So, in fact, you've got a parallel track of checking out. Then we've increased the number of internal auditors by some 300 within the government to make sure this kind of thing can happen. There was a failure in the system and we have fixed the system. I can tell you that we've done that, and then we're going much further. For instance, I've put in a system now where staffers have to report their expense accounts once a quarter publicly on a web site. We've opened up totally the way in which government operates in terms of transparency, the role of the auditor general, and Mr. Justice Gomery will be reporting in about a month, and I have made it very clear that we will accept all of his recommendations, but we've gone a long way already. Look, what happened was unacceptable, and that the system broke down was even more unacceptable or certainly as unacceptable, and we're now in the process of fixing it. We've done a lot.

Peter Mansbridge: All right.

Glen Spooner: Further, what about the politicians that have been involved in this? I do not hear anything about penalties involved for this. And as far as I'm concerned, there's been a crime committed, and I would like to see some kind of penalties.

Paul Martin: Well, we've turned the whole thing over to the authorities, to the Mounties. The fact is that there are criminal charges pending, people are being hauled in front of the courts, in front of the criminal courts. There are also civil suits that are pending. We actually added 12 people to the list. So we're going after them, let me tell you. As far as I'm concerned, you know, the re-establishment of complete confidence in our system of government means that those people who did wrong should pay for it.

Peter Mansbridge: Just one question on Gomery. Your argument on Gomery from the beginning has been, one, you weren't aware of the sponsorship scandal while it was going on, two, that as soon as you were made aware and you were in the position, you cancelled the program and began the investigations, and three, that you've implemented the various programs that you just talked about. Given all that, if that's all the case, why is it that you're still wearing it?

Paul Martin: Well, because I'm the prime minister, and I think that people expect that a prime minister will accept his responsibilities. But I mean, the fundamental issue is we put Judge Gomery in place. We gave him unlimited resources and mandate. It took him over a year. He's got 25,000 pages of evidence. There is no person in the country who understands that issue better than he.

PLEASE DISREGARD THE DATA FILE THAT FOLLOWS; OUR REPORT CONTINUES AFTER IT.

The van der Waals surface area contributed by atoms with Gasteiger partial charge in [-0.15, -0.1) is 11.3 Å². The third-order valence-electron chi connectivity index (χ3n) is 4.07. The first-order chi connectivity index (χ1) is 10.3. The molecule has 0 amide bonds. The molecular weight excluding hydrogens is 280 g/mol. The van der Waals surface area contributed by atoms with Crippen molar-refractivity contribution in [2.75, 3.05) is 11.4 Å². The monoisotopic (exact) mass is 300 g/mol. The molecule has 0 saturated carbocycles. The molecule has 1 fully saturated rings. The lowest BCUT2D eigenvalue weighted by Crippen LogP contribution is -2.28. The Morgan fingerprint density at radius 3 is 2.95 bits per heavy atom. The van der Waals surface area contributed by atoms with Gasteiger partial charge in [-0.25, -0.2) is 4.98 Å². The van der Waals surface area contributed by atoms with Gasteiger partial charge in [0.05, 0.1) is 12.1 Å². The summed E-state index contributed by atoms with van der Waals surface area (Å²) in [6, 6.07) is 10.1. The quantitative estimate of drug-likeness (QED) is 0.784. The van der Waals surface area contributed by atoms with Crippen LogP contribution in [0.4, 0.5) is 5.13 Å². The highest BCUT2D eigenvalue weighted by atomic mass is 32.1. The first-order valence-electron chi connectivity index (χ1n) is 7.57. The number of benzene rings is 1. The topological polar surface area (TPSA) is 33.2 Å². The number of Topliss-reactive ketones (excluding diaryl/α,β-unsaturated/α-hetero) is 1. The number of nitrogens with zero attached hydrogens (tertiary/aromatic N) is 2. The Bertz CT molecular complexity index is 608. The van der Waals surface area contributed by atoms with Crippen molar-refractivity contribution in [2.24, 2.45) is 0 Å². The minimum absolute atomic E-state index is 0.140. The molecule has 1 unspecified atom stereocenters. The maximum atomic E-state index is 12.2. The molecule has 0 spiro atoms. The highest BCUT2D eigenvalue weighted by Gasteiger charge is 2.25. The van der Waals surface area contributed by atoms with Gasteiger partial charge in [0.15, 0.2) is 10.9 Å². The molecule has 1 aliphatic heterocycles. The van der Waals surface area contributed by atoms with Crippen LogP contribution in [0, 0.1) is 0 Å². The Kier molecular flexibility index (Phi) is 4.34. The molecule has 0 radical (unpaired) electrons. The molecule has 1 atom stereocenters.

Peter Mansbridge: I understand that, but the fact is that you still wear it. It's not about responsibility, but you're sort of still dragging it around.

Paul Martin: To a certain extent, I raised this in the debate. Judge Gomery totally exonerated me and every member of my government. Here's the man who heard the whole thing. He looked at it and he said, fundamentally, he said two things that are very interesting. He said, number one, here is the role of the minister of finance, and the minister of finance sets the budget, but the role of the minister of finance does not follow through and that's not his job to follow through with how the spending is done. Number one.

The second thing that he said was the strength of our democracy is no other country would have called a sitting prime minister and a former prime minister, no other country would have set in place this kind of issue. Now, you ask me, why is it still an issue as far as I'm concerned? Because I'm the prime minister and because the opposition keeps raising it constantly, and that's the reference I was making to the drive-by smear. The fact is Judge Gomery has said the government - here are the people who were exonerated, here are the people who were guilty, and I'm saying let's get the guilty people.

Peter Mansbridge: All right. Next question is right here in the room.

Amy de Sousa (Mississauga, Ontario): Good evening, Mr. Martin. My name is Amy de Sousa, and I'm from Mississauga. I would like to know what your government plans on doing to make sure the judicial system works for victims and their families by making sure criminals serve their full sentences and if released will not let Karla Homolka be able to appeal those restrictions that infringes upon the rights and safety of victims and families.

Paul Martin: Well, we are bringing in changes. You may have seen that, for instance, in the case of bail, which goes directly to part of your question, in terms of bail for gun crimes, we have said we're going to bring in the reverse onus.